Frederick Morgan "Fred" Hansen (born December 29, 1940) is an American former athlete who competed mainly in the pole vault.
A 1963 graduate of Rice University, he competed for the United States in the 1964 Summer Olympics held in Tokyo, Japan in the pole vault where he won the gold medal. He held the world record in the Pole Vault for almost 2 years, first set as 5.23 m (17 ft 1 3⁄4 in) on June 13, 1964 and then improved to 5.28 m (17 ft 3 3⁄4 in) on July 25, 1964 at the USA vs USSR dual meet at the Los Angeles Memorial Coliseum.
Hansen in the 1960s
|Full name||Frederick Morgan Hansen|
|Born||December 29, 1940 (age 78)|
Cuero, Texas, U.S.
|Height||183 cm (6 ft 0 in)|
|Weight||75 kg (165 lb)|
|Event(s)||Pole vault, long jump|
|Club||Rice Owls, Houston|
|Achievements and titles|
|Personal best(s)||PV – 5.28 m (1964)|
LJ – 7.26 m (1961)
Going into the 1964 Olympics, the United States had never lost an Olympic pole vault competition. In the final, the last remaining American was Hansen, who at the time was also the world record holder. The field included two other previous world record holders and decathlete C. K. Yang. Hansen cleared 5 meters on his first attempt, but so did three German athletes. Hansen then passed the next height, watching as only Wolfgang Reinhardt was able to clear. Re-entering the competition at 5.10, Hansen failed his first two attempts, but so did Reinhardt. Hansen then sailed over his final attempt, while Reinhart could not. Hansen continued the American streak, which would survive through one more Olympics until the 1972 pole vault controversy, when defending champion Bob Seagren had his pole confiscated at the games and had to compete on an unfamiliar, borrowed pole.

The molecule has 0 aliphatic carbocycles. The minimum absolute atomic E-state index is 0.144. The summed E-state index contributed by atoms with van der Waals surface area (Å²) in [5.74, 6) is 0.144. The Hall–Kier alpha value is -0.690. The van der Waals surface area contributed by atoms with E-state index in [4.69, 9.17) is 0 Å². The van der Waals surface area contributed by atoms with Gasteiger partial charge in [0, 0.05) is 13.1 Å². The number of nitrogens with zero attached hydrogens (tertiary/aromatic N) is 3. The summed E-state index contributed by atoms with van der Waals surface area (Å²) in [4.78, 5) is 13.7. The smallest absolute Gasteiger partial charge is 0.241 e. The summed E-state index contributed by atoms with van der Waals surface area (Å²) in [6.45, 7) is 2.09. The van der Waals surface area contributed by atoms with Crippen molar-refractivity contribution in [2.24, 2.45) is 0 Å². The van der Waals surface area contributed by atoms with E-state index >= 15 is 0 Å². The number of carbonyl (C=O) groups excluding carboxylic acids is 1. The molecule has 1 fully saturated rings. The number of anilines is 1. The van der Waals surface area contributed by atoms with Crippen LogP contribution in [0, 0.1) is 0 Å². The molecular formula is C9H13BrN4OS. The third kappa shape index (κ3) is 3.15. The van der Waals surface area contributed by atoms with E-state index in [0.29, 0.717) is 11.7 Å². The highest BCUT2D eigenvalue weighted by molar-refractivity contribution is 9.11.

Besides pole vault Hansen competed in the long jump. He was also an avid golfer and played at the 1980 U.S. Amateur golf championship. He currently is a practicing dentist in Houston, Texas, in the Memorial area of town. He was Inducted into the Texas Track and Field Coaches Hall of Fame, Class of 2016.
Men's pole vault world record holder
June 13, 1964 – May 14, 1966
At the 1964 Summer Olympics in Tokyo, the athletics competition included 36 events, 24 for men and 12 for women. The women's 400 metres and women's pentathlon events were newly introduced at these Games. There were a total number of 1016 participating athletes from 82 countries.Athletics at the 1964 Summer Olympics – Men's pole vault
The men's pole vault was one of four men's jumping events on the Athletics at the 1964 Summer Olympics program in Tokyo. Qualification was held on 15 October 1964, with the final on 17 October. 32 athletes from 20 nations entered, with 1 not starting in the qualification round. The final lasted over seven hours, to date the longest competition in history. All finalists qualified at 4.60, however in the final five were unable to achieve the height again.
At the time, the United States had never lost an Olympic pole vault competition. In the final, the last remaining American was Fred Hansen, who at the time was also the world record holder. Hansen cleared 5 meters on his first attempt, but so did three German athletes, making it a four way tie. Hansen passed the next height, watching as only Wolfgang Reinhardt was able to clear. Re-entering the competition at 5.10, Hansen failed his first two attempts, but so did Reinhardt. Hansen then sailed over his final attempt, while Reinhart could not. Hansen continued the American streak, which would survive through one more Olympics until the 1972 pole vault controversy, when defending champion Bob Seagren had his pole confiscated at the games and had to compete on an unfamiliar, borrowed pole.Dick Emberger
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